YSN has been writing little raps since he was young —he often asked teachers in school if he could submit assignments in the form of a freestyle versus a written essay — but he wasn't always heavily immersed in hip hop. He grew up listening to more AC/DC and Metallica than he did Ice Cube or 50 Cent; the only rapper he was allowed to have on was Eminem. "I don't know if it was because he was a white rapper," he says. "That must've been my [adopted] pop's favourite rapper or something." YSN's real influences are more modern acts like Meek Mill, and his ultimate inspiration, Louisiana rapper NBA Youngboy, a 22 year old who is, in a lot of ways, YSN's contemporary.

Thanks to the help of Pascal Beats, and various other producers YSN has since collaborated with, the rapper's music began to take shape and pick up steam. Instagram likes and comments organically evolved into song streams. One of his earliest releases, 2018's "Nobody Loyal," currently has sevenmillion streams on Spotify alone, and he has since released three albums (2020's Made 4 More and Winnipegs Anomaly, and last year's Made 4 More 2), which haveearned millions more streams. In 2020, hip hop blog Lyrical Lemonade declared him the "Canadian Roddy Ricch."

Numbers are great, and have helped YSN exceed that goal he set with his mom where all he wanted to do was make "$3,000 a month, or something," but the most rewarding part of this experience for him is the fan response.

"That's the greatest feeling in the world," he says, grinning from ear to ear. "It was that validation that I needed."

Sometimes it can even be emotional, like when he gets direct messages from fans who tell him his music saved their lives. "I get goosebumps thinking about that because it's like, damn, that's how I explain [NBA Youngboy's music]," YSN adds."Now people say that about my music, which is the craziest thing because I look in the mirror and I'm like, 'Man, I'm just a regular person.' But to another person, you're their idol." A day after his first live performance (which took place shortly before the pandemic hit), where he saw an audience sing his lyrics back at him, YSNwent on Instagram Live and cried, brimming with gratitude.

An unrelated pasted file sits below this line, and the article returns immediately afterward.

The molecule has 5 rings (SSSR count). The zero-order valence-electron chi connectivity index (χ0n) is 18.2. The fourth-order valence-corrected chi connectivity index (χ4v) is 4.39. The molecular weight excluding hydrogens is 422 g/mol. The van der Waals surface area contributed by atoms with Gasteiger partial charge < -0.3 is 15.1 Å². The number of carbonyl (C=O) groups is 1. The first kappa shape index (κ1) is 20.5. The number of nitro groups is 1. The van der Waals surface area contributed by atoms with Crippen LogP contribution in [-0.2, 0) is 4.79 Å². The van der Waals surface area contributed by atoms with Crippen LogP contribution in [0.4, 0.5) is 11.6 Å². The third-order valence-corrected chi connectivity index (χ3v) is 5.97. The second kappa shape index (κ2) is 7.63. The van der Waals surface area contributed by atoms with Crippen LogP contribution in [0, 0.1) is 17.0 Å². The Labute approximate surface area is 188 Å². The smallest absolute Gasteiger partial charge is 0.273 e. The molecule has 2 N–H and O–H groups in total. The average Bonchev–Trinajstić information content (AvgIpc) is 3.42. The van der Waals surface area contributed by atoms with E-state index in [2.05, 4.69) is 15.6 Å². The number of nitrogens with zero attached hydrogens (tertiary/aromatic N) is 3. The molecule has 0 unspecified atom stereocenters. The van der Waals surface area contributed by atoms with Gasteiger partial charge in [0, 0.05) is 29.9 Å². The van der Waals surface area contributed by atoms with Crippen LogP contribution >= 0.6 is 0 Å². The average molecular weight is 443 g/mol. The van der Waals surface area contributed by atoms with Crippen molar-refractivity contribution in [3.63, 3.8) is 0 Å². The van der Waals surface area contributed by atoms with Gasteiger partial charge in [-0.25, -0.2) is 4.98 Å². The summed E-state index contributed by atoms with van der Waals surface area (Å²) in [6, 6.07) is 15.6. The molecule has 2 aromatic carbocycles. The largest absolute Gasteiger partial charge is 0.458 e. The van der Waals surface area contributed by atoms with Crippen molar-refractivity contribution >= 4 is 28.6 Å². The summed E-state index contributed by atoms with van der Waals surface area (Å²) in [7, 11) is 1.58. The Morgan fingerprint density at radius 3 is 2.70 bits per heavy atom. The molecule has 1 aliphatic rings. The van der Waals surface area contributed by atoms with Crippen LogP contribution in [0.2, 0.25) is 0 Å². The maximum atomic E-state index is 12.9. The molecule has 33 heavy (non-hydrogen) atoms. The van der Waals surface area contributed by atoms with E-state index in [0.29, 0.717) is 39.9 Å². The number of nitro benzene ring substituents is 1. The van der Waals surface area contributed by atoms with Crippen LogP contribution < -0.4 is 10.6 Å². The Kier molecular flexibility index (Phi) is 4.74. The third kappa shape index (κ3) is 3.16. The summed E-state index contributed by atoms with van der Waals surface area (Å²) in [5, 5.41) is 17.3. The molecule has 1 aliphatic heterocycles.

With so much hype and success already, YSN is keen on remaining an independent artist until he can sign a seven-figure deal with a record label, which he says, with a smirk, is happening soon. But a big pay cheque and international fame aren't just for personal gain; YSN's love for his hometown runs deep.

"My goal is to shed light on where I'm from so all these people can have that chance, too," he explains. "I have big goals that are associated with Winnipeg."

When I press for him to reveal these goals, he is hesitant at first, sheepishly realizing he may have said too much. That's because his ambitions not only tie back to Winnipeg, but also his mom, who is absolutely supportive of what her son does today. He eventually caves in and reveals plans to help the homeless, especially Winnipeg's homeless Indigenous population, and restore old buildings to create safe spaces.

"I definitely want to collaborate with my mom somehow," he continues, highlighting her work with sexually exploited youth. "I tell her she's my hero all the time, but I don't even know if she even knows this. But money is power, right? If I get to a point where I'm successful, I want to help, and on a big scale."

Rising hip-hop artist YSN Fab wants validation for himself — and for Winnipeg | CBC Music (2024)